August 27, 2011 23 Comments
Calling VideoWars a real-time strategy game almost seems wrong. Game play zips along so fast that you have no time to really plan out anything. Passive-Aggressive Action-Strategy might be a better name for it, but that would be abbreviated PAAS and I hear those Easter Egg dye people are really protective over their trademarks.
Sorry. Sigh. Writer’s block sure is a bitch.
Anyway, in VideoWars you play as one of six character classes themed from classic video games. There’s a single-screen map and you start with one base, called a “node.”
Every time you lay a new node down, it extends your territory. Scattered throughout each map is special spaces that either give you points or increase the speed at which you accumulate money. Using money, you can buy new Nodes, upgrade current ones with a defensive turret, build troops, or purchase missiles. The object of the game is to destroy all the enemy bases.
It all sounded kind of like a stripped down version of Advanced Wars to me, but VideoWars is really nothing like that series. The game isn’t turn-based for one thing, and there’s also no micro-managing like in your typical RTS. Once you release a trooper, it will automatically do its own thing. This design choice had the potential for disaster, but it actually works really well. The AI is smart enough that if you are in need of defense and you unleash a minion, it will stay behind and defend your territory. If nothing is attacking you, it will go on offense. Hell, my average team on Call of Duty isn’t that smart.
VideoWars is not a game you’re going to jump right into an instantly get a feel for. The controls are fairly complicated. You have to call up building options while holding the right trigger and action options using the left trigger. CORRECTION: You do not have to hold the left trigger to do action commands. My bad. This gives you a lot to juggle, and it takes about twenty minutes for everything to “click” and make sense. Sadly this is, oh, twelve minutes longer than the average player usually devotes to an Xbox Live Indie Game.
If you actually do purchase it and wait out the opening learning curve, VideoWars is a lot of fun. It’s like a real-time strategy game as developed by someone with zero patience for any clichés the genre is known for. The game moves along at an insane speed, with troops making short order of bases, money that builds quickly, and construction times that are minimal. And if all that is too slow for you, or you’re sick of watching your AI troops have all the action, you can build missiles and fire them directly at whatever enemy targets you want. You don’t even need to build anything special to get them, although you’ll acquire the ability to use them faster if you build more nodes. The only way to defend against them is to have your nodes equipped with turrets and manually shooting an intercepting beam in the general direction the missile is traveling, sort of like Missile Command.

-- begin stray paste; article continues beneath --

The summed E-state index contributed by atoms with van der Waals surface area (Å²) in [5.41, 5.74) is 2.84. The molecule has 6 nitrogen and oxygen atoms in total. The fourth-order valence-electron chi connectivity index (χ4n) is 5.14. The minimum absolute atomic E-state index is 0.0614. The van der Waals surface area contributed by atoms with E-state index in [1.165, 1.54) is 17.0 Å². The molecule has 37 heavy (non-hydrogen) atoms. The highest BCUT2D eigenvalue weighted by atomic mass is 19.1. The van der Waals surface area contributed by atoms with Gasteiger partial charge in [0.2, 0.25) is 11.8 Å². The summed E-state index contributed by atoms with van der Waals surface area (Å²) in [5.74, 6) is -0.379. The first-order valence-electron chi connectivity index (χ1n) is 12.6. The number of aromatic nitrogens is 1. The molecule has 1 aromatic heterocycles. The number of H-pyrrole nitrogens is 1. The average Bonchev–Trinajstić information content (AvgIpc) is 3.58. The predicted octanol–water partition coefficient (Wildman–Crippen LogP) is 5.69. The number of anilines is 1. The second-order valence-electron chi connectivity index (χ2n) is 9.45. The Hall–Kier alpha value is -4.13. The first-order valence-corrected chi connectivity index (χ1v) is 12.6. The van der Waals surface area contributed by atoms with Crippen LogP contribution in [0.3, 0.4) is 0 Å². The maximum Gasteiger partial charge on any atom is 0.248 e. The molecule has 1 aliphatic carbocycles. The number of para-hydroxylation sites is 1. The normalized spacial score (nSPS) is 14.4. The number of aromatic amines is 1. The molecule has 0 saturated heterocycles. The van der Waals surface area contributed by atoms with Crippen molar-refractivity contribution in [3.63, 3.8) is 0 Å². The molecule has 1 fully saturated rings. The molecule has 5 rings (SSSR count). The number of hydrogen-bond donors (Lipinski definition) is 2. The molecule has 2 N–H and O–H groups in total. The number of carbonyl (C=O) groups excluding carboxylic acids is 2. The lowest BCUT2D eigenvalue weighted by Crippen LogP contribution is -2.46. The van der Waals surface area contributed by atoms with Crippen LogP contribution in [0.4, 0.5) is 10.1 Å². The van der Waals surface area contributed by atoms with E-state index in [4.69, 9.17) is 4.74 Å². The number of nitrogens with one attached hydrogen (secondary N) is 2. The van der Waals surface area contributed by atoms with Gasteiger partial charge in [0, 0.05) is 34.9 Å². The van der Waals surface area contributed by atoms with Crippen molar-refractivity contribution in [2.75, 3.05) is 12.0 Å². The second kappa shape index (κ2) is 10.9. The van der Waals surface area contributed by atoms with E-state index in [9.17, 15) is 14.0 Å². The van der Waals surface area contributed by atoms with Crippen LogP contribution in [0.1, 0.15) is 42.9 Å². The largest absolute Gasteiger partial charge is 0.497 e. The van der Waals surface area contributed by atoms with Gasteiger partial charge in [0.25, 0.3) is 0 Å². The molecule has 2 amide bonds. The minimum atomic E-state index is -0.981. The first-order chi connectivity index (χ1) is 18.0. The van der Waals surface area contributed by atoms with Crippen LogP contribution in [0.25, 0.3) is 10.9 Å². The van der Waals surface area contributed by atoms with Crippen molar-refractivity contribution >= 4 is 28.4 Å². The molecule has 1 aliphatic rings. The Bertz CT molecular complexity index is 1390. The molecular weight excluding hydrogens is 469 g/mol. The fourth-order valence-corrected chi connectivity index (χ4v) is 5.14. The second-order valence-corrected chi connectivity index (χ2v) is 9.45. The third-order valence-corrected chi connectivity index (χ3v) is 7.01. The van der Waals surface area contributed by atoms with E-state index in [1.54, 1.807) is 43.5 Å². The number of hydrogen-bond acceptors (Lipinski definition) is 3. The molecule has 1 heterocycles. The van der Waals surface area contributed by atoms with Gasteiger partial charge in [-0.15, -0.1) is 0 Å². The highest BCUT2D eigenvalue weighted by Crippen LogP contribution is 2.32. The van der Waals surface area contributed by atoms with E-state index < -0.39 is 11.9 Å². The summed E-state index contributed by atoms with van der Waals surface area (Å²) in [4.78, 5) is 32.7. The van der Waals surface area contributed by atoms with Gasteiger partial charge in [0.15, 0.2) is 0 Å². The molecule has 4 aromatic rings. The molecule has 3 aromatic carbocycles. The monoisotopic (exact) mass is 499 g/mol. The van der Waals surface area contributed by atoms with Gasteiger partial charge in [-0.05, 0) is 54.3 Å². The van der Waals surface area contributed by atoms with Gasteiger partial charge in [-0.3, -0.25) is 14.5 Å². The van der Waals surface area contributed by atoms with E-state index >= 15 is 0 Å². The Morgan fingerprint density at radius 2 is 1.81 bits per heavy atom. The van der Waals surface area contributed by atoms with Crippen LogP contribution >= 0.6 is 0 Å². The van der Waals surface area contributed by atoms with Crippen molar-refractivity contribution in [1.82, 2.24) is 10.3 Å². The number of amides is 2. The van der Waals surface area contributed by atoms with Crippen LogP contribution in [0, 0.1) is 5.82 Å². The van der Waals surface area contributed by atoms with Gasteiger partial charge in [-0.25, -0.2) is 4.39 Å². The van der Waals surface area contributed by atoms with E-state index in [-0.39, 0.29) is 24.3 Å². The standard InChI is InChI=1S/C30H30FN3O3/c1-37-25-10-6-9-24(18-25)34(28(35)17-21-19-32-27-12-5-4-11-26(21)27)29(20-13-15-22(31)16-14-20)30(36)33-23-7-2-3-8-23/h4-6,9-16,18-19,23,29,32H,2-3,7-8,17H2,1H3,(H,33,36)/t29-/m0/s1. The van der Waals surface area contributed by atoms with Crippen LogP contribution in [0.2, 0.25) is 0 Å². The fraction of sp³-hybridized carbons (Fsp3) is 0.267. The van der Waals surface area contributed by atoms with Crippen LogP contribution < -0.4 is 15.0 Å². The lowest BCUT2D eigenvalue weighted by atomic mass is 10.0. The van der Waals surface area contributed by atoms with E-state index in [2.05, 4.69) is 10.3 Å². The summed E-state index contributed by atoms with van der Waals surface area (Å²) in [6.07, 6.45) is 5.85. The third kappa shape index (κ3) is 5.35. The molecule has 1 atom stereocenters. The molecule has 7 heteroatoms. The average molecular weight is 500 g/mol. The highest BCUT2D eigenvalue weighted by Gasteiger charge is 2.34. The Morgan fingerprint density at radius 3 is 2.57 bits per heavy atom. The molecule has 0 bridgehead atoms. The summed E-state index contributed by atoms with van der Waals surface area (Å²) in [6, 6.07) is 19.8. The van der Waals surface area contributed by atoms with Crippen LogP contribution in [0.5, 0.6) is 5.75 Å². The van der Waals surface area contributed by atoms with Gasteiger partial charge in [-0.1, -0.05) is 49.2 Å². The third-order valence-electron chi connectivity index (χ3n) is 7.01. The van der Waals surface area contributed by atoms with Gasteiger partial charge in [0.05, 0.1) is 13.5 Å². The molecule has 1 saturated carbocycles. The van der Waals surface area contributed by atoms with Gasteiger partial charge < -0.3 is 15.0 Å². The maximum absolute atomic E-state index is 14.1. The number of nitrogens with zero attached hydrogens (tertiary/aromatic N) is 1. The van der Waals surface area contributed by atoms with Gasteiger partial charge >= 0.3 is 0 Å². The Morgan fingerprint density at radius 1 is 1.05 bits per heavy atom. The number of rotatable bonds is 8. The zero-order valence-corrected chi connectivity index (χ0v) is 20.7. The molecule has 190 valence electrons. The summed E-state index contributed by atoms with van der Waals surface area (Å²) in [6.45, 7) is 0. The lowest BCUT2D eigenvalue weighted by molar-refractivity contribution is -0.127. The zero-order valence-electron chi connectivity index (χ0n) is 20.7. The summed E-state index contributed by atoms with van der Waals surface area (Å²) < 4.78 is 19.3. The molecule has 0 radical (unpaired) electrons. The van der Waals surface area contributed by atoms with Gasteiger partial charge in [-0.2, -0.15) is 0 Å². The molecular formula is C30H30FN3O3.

However, all is not perfect. When playing the local-only multiplayer, the issue of balance came up. There’s six classes you can pick from, themed after games like Defender, Robotron, the ghosts from Pac-Man, etc. Once I had properly broken in my playing partner to the control scheme, we started having a really good time. And then, we suddenly realized that the Defender ships were about as balanced as a two-year old who was just introduced to Jack Daniels. Every character class has a super-duper power that can be activated once a minute. For the Defender ships, it doubles their attack speed. This allows them to pretty much steamroll over entire enemy troops and bases in just a matter of seconds. The other character classes’ super-duper moves can’t remotely compete with that. We tried to ban using the Defenders, but it quickly became apparent that balance was an issue in every other possible match-up. No matter what, one class is always going to be too good to be a fair match for the other.
But, if both players agree to not use the super-duper powers, it’s actually the best multiplayer experience I’ve had in an Indie game thus far. Really. It’s awesome.
Which brings me to my biggest complaint. The game’s primary focus is on multiplayer, but like damn near every Xbox Live Indie Game, there is no online support. People tell me I need to quit bitching about this because it’s hard to program for and people don’t have the time and blah blah blah. You know what, fuck you. If your game could really use it and you don’t include it I’m going to call you out on it. It’s hard to program for? Here’s a thought: learn how to. If it frustrates me to play a really good game with no online support then I promise you, it frustrates most non-XNA fanboys too. You’re making games for a platform that millions of people own primarily to play online with. Tell your average Xbox Live user that it’s just too hard to include online play and they’ll call you a newb, claim to have had sexual relations with your mother, and spend their money somewhere else, likely while teabagging their own floor.
VideoWars was developed by Baaad Dad
80 Microsoft Points said “granted, the average Xbox Live user is a pit viper raised in the depths of Hell itself, but you should still try to cater to them” in the making of this review.